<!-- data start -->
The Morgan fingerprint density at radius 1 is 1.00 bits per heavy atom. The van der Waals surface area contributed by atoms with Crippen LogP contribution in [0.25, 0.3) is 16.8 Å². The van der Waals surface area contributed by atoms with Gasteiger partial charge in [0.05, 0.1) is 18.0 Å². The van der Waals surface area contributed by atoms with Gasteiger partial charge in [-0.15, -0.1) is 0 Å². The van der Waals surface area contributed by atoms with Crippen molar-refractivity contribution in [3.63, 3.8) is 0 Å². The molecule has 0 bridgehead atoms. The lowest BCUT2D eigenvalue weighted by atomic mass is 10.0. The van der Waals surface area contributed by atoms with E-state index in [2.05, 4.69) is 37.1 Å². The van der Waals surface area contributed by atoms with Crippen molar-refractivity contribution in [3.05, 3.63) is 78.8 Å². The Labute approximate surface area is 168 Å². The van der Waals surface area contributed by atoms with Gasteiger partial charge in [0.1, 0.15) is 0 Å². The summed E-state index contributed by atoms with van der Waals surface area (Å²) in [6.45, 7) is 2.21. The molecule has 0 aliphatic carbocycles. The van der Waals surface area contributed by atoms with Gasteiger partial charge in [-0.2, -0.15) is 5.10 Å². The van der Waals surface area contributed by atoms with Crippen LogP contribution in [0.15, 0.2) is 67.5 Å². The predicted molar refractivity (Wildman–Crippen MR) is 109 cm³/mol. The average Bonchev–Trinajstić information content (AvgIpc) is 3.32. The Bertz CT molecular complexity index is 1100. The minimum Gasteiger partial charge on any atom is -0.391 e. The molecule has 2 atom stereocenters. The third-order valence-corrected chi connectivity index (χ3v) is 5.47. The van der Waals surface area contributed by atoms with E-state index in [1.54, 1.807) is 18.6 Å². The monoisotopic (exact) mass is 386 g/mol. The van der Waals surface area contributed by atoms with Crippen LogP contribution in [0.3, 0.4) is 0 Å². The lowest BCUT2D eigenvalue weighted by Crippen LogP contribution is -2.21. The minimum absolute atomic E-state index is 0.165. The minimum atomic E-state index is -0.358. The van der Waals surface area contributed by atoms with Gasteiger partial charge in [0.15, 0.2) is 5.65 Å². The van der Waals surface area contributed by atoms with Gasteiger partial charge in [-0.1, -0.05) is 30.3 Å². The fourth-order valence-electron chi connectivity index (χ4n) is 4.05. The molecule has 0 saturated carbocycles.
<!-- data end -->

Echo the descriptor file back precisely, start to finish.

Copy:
The Morgan fingerprint density at radius 1 is 1.00 bits per heavy atom. The van der Waals surface area contributed by atoms with Crippen LogP contribution in [0.25, 0.3) is 16.8 Å². The van der Waals surface area contributed by atoms with Gasteiger partial charge in [0.05, 0.1) is 18.0 Å². The van der Waals surface area contributed by atoms with Gasteiger partial charge in [-0.15, -0.1) is 0 Å². The van der Waals surface area contributed by atoms with Crippen molar-refractivity contribution in [3.63, 3.8) is 0 Å². The molecule has 0 bridgehead atoms. The lowest BCUT2D eigenvalue weighted by atomic mass is 10.0. The van der Waals surface area contributed by atoms with E-state index in [2.05, 4.69) is 37.1 Å². The van der Waals surface area contributed by atoms with Crippen molar-refractivity contribution in [3.05, 3.63) is 78.8 Å². The Labute approximate surface area is 168 Å². The van der Waals surface area contributed by atoms with Gasteiger partial charge in [0.1, 0.15) is 0 Å². The summed E-state index contributed by atoms with van der Waals surface area (Å²) in [6.45, 7) is 2.21. The molecule has 0 aliphatic carbocycles. The van der Waals surface area contributed by atoms with Gasteiger partial charge in [-0.2, -0.15) is 5.10 Å². The van der Waals surface area contributed by atoms with Crippen LogP contribution in [0.15, 0.2) is 67.5 Å². The predicted molar refractivity (Wildman–Crippen MR) is 109 cm³/mol. The average Bonchev–Trinajstić information content (AvgIpc) is 3.32. The Bertz CT molecular complexity index is 1100. The minimum Gasteiger partial charge on any atom is -0.391 e. The molecule has 2 atom stereocenters. The third-order valence-corrected chi connectivity index (χ3v) is 5.47. The van der Waals surface area contributed by atoms with E-state index in [1.54, 1.807) is 18.6 Å². The monoisotopic (exact) mass is 386 g/mol. The van der Waals surface area contributed by atoms with Crippen LogP contribution in [0.3, 0.4) is 0 Å². The lowest BCUT2D eigenvalue weighted by Crippen LogP contribution is -2.21. The minimum absolute atomic E-state index is 0.165. The minimum atomic E-state index is -0.358. The van der Waals surface area contributed by atoms with Gasteiger partial charge in [0.15, 0.2) is 5.65 Å². The van der Waals surface area contributed by atoms with Gasteiger partial charge in [-0.1, -0.05) is 30.3 Å². The fourth-order valence-electron chi connectivity index (χ4n) is 4.05. The molecule has 0 saturated carbocycles.